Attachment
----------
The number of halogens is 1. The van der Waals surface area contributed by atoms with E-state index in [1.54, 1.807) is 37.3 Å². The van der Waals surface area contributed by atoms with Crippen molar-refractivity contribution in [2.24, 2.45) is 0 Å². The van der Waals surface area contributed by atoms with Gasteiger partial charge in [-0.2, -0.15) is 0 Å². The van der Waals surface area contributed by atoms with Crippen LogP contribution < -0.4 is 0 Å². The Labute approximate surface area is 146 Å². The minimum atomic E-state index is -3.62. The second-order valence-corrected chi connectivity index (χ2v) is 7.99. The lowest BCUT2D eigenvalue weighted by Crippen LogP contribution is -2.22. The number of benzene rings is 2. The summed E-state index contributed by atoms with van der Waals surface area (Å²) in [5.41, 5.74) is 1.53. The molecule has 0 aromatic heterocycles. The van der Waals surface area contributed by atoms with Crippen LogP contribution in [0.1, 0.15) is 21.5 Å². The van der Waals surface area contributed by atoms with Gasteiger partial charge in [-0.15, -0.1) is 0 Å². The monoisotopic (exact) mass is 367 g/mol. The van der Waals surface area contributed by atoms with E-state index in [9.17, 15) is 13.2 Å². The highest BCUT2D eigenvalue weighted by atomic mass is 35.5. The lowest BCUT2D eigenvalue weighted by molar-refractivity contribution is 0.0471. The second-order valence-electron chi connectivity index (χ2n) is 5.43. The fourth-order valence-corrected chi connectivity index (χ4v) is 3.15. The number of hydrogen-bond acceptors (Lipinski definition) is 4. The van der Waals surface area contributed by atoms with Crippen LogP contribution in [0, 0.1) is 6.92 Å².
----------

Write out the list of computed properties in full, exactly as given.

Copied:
The number of halogens is 1. The van der Waals surface area contributed by atoms with E-state index in [1.54, 1.807) is 37.3 Å². The van der Waals surface area contributed by atoms with Crippen molar-refractivity contribution in [2.24, 2.45) is 0 Å². The van der Waals surface area contributed by atoms with Gasteiger partial charge in [-0.2, -0.15) is 0 Å². The van der Waals surface area contributed by atoms with Crippen LogP contribution < -0.4 is 0 Å². The Labute approximate surface area is 146 Å². The minimum atomic E-state index is -3.62. The second-order valence-corrected chi connectivity index (χ2v) is 7.99. The lowest BCUT2D eigenvalue weighted by Crippen LogP contribution is -2.22. The number of benzene rings is 2. The summed E-state index contributed by atoms with van der Waals surface area (Å²) in [5.41, 5.74) is 1.53. The molecule has 0 aromatic heterocycles. The van der Waals surface area contributed by atoms with Crippen LogP contribution in [0.1, 0.15) is 21.5 Å². The van der Waals surface area contributed by atoms with Gasteiger partial charge in [-0.15, -0.1) is 0 Å². The monoisotopic (exact) mass is 367 g/mol. The van der Waals surface area contributed by atoms with E-state index in [9.17, 15) is 13.2 Å². The highest BCUT2D eigenvalue weighted by atomic mass is 35.5. The lowest BCUT2D eigenvalue weighted by molar-refractivity contribution is 0.0471. The second-order valence-electron chi connectivity index (χ2n) is 5.43. The fourth-order valence-corrected chi connectivity index (χ4v) is 3.15. The number of hydrogen-bond acceptors (Lipinski definition) is 4. The van der Waals surface area contributed by atoms with Crippen LogP contribution in [0, 0.1) is 6.92 Å².